IFRS 17 will change insurers' reported earnings and equity as it alters their profit recognition patterns and measurement of liabilities, while not directly affecting insurers' creditworthiness, said Moody's recently.
The new insurance reporting standard has been taken effect since January 2023. While the new standard is a profound accounting change, it leaves insurers' underlying economic position and performance unchanged, according to Moody's.
IFRS 17 has introduced the concept of a contractual service margin (CSM), a component of the insurance contract balance sheet liability consisting of unearned future profits, Moody’s pointed out.
The CSM will absorb some adverse impacts from changes in actuarial or financial assumptions, which directly eroded equity under the previous IFRS 4 standard, said Helena Kingsley-Tomkins, a Vice President and analyst at Moody's in London.
"Based on disclosures of how future financial reports may change, we might consider not more than half of the CSM of a typical life insurer as being equivalent to equity,” she noted.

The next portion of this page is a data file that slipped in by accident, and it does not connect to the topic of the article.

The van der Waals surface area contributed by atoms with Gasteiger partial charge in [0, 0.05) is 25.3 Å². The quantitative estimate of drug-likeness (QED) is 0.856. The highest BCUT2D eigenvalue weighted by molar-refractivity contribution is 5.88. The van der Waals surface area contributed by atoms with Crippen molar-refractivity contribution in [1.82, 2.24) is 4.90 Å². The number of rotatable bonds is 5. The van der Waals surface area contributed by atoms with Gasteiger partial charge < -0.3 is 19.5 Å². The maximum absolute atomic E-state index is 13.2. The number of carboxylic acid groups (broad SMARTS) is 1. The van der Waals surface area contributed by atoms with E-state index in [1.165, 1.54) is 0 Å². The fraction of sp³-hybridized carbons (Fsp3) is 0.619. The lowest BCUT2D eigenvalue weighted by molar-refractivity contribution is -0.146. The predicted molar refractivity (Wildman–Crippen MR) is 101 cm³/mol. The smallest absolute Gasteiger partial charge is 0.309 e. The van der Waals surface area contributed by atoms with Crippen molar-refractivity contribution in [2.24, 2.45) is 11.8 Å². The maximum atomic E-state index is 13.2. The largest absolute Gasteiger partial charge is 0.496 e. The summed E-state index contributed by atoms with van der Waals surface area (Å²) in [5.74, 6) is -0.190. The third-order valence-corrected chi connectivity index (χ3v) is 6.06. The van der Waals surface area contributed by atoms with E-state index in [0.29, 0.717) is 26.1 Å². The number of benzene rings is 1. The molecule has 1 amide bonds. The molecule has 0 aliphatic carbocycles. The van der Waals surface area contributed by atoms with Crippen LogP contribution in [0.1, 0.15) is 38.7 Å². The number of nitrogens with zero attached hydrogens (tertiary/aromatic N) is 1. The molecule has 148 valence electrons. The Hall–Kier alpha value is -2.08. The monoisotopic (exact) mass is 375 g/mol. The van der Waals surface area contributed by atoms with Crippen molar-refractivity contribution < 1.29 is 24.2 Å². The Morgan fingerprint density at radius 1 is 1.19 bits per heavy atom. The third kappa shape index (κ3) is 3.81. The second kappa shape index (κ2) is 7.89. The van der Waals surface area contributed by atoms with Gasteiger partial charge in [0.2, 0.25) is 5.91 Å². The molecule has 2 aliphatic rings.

IFRS 17 also creates a second new balance sheet liability, the risk adjustment (RA), designed to uplift the insurer's total liabilities closer to their fair value by taking into account non-financial risks, such as mortality and morbidity risks.
The RA has similarities to reserve margins under IFRS 4, which Moody's analysts do not currently see as commensurate with equity, the credit rating agency said.
The impact of IFRS 17 on reported equity will vary according to insurers' business mix and the assumptions used, according to Moody’s.
However, the new standard is unlikely to prompt strategic or financial policy changes that would materially alter a company's risk profile, the firm added.